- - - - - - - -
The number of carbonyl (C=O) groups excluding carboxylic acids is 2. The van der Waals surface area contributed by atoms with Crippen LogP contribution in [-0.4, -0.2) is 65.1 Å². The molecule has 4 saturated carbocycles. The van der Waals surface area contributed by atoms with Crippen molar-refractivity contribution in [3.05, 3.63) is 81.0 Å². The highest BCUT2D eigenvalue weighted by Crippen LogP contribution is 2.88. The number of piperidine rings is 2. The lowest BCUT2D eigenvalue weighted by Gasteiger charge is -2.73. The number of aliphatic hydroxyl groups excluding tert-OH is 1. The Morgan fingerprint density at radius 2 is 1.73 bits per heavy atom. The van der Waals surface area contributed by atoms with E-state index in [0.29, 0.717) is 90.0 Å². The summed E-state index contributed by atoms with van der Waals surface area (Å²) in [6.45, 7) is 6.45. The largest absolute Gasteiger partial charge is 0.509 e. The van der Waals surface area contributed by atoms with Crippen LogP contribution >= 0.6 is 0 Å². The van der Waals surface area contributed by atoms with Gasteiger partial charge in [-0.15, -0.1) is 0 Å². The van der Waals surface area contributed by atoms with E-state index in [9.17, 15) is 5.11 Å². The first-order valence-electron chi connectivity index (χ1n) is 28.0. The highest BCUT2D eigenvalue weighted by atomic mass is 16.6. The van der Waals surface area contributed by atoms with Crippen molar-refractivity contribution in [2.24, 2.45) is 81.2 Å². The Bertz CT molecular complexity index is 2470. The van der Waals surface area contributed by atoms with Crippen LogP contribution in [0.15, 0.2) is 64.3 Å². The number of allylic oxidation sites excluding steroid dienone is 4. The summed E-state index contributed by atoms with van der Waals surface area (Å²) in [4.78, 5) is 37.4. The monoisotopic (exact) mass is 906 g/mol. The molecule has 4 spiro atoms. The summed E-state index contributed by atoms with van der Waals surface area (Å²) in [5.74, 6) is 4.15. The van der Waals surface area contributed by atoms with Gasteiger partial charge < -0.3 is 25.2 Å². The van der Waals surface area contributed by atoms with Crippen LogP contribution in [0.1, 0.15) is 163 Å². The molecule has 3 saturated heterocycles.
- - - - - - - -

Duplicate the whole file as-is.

The number of carbonyl (C=O) groups excluding carboxylic acids is 2. The van der Waals surface area contributed by atoms with Crippen LogP contribution in [-0.4, -0.2) is 65.1 Å². The molecule has 4 saturated carbocycles. The van der Waals surface area contributed by atoms with Crippen molar-refractivity contribution in [3.05, 3.63) is 81.0 Å². The highest BCUT2D eigenvalue weighted by Crippen LogP contribution is 2.88. The number of piperidine rings is 2. The lowest BCUT2D eigenvalue weighted by Gasteiger charge is -2.73. The number of aliphatic hydroxyl groups excluding tert-OH is 1. The Morgan fingerprint density at radius 2 is 1.73 bits per heavy atom. The van der Waals surface area contributed by atoms with E-state index in [0.29, 0.717) is 90.0 Å². The summed E-state index contributed by atoms with van der Waals surface area (Å²) in [6.45, 7) is 6.45. The largest absolute Gasteiger partial charge is 0.509 e. The van der Waals surface area contributed by atoms with Crippen LogP contribution >= 0.6 is 0 Å². The van der Waals surface area contributed by atoms with Gasteiger partial charge in [-0.15, -0.1) is 0 Å². The van der Waals surface area contributed by atoms with E-state index in [9.17, 15) is 5.11 Å². The first-order valence-electron chi connectivity index (χ1n) is 28.0. The highest BCUT2D eigenvalue weighted by atomic mass is 16.6. The van der Waals surface area contributed by atoms with Crippen molar-refractivity contribution in [2.24, 2.45) is 81.2 Å². The Bertz CT molecular complexity index is 2470. The van der Waals surface area contributed by atoms with Crippen LogP contribution in [0.15, 0.2) is 64.3 Å². The number of allylic oxidation sites excluding steroid dienone is 4. The summed E-state index contributed by atoms with van der Waals surface area (Å²) in [4.78, 5) is 37.4. The monoisotopic (exact) mass is 906 g/mol. The molecule has 4 spiro atoms. The summed E-state index contributed by atoms with van der Waals surface area (Å²) in [5.74, 6) is 4.15. The van der Waals surface area contributed by atoms with Gasteiger partial charge < -0.3 is 25.2 Å². The van der Waals surface area contributed by atoms with Crippen LogP contribution in [0.1, 0.15) is 163 Å². The molecule has 3 saturated heterocycles.